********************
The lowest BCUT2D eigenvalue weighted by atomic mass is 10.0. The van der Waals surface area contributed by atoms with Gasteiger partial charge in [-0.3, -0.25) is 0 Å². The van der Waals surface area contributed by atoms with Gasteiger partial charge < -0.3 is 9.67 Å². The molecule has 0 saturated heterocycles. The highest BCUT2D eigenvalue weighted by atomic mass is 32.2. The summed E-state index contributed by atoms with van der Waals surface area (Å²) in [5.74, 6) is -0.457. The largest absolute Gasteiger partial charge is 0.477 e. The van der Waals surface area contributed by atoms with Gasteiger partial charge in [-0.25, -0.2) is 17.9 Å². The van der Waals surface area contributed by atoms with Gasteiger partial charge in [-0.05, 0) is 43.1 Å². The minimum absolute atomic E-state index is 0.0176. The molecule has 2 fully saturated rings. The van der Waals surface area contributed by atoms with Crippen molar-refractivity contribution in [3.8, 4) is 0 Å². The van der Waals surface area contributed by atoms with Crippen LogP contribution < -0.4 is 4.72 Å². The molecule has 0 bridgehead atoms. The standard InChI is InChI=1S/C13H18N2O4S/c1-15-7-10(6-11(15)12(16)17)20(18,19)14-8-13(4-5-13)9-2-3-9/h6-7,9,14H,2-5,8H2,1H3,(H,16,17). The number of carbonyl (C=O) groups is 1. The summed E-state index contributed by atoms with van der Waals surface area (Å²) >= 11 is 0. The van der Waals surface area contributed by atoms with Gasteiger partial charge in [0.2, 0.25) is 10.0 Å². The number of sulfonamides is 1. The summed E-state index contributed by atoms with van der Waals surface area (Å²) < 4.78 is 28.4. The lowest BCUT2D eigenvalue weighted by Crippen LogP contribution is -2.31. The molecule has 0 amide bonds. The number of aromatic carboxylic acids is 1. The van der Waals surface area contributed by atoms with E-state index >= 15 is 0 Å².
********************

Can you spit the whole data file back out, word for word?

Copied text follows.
The lowest BCUT2D eigenvalue weighted by atomic mass is 10.0. The van der Waals surface area contributed by atoms with Gasteiger partial charge in [-0.3, -0.25) is 0 Å². The van der Waals surface area contributed by atoms with Gasteiger partial charge < -0.3 is 9.67 Å². The molecule has 0 saturated heterocycles. The highest BCUT2D eigenvalue weighted by atomic mass is 32.2. The summed E-state index contributed by atoms with van der Waals surface area (Å²) in [5.74, 6) is -0.457. The largest absolute Gasteiger partial charge is 0.477 e. The van der Waals surface area contributed by atoms with Gasteiger partial charge in [-0.25, -0.2) is 17.9 Å². The van der Waals surface area contributed by atoms with Gasteiger partial charge in [-0.05, 0) is 43.1 Å². The minimum absolute atomic E-state index is 0.0176. The molecule has 2 fully saturated rings. The van der Waals surface area contributed by atoms with Crippen molar-refractivity contribution in [3.8, 4) is 0 Å². The van der Waals surface area contributed by atoms with Crippen LogP contribution < -0.4 is 4.72 Å². The molecule has 0 bridgehead atoms. The standard InChI is InChI=1S/C13H18N2O4S/c1-15-7-10(6-11(15)12(16)17)20(18,19)14-8-13(4-5-13)9-2-3-9/h6-7,9,14H,2-5,8H2,1H3,(H,16,17). The number of carbonyl (C=O) groups is 1. The summed E-state index contributed by atoms with van der Waals surface area (Å²) >= 11 is 0. The van der Waals surface area contributed by atoms with Gasteiger partial charge in [0.2, 0.25) is 10.0 Å². The number of sulfonamides is 1. The summed E-state index contributed by atoms with van der Waals surface area (Å²) < 4.78 is 28.4. The lowest BCUT2D eigenvalue weighted by Crippen LogP contribution is -2.31. The molecule has 0 amide bonds. The number of aromatic carboxylic acids is 1. The van der Waals surface area contributed by atoms with E-state index >= 15 is 0 Å².